Ivee wants to break the five-star barrier when it comes to fantastic user experiences in shared mobility.

Individual sound bubbles, mood-based lighting and haptic feedback—it doesn’t sound like your average ride-hailing experience, but that’s changing. The shared mobility industry is poised for notable growth in the coming years. McKinsey projects that spending on all forms of shared mobility globally could reach between US$500bn and US$1tr by 2030, which would be four to eight times the 2019 level. Investing in the next level of user experience could provide a huge return on investment for service operators.

Mobility software specialist Ivee (In-Vehicle Experience Enhanced) and automotive interior supplier Toyota Boshoku showed off their vision of a new sensory experience for ride-hailing passengers at CES 2023. It’s all about personal preference, with numerous options available through a touchscreen. “Many people will spend an hour every day in transit,” notes Ivee Chief Executive Alex Giannikoulis. “What do they do with that hour? Our answer to that question is that they’re going to choose their own adventure. Our mission is to help them make the most of their time on the go.”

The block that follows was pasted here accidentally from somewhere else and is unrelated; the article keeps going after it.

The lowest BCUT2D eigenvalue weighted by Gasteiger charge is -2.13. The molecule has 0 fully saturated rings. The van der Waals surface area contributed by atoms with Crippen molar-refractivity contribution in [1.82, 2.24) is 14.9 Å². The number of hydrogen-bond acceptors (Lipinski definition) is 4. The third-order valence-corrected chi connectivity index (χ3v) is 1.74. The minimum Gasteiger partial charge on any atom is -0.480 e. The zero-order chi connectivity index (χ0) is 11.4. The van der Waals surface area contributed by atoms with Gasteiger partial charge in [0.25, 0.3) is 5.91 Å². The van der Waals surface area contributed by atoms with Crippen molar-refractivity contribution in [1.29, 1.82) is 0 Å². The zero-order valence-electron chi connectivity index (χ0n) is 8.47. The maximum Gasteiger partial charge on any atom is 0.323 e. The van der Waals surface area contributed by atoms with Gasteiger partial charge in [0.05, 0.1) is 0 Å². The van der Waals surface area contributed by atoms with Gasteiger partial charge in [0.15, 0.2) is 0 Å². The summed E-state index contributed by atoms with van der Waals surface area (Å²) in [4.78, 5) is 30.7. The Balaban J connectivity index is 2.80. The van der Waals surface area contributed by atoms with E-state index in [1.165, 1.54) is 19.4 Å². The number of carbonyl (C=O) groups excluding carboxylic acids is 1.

The setup closely resembles an online version of the infotainment systems offered on long-haul commercial airline flights. As soon as they sit down, passengers can adjust their desired settings and select if they want to watch a film or listen to music. An office setting provides privacy-enabled video conference calling for those that remain in work mode. Riders that are tired or stressed after a long day may go for the spa-like experience offering a guided meditation audio (which comes out of speakers in the headrest) supported by ambient lighting. Then there’s a theatre-like experience recreating the sounds of a cinema while vibrating seats accompany high-intensity scenes or explosions.

“Not only will you see and hear your content, you’ll also feel your content,” emphasises Giannikoulis. “This creates an immersive environment.”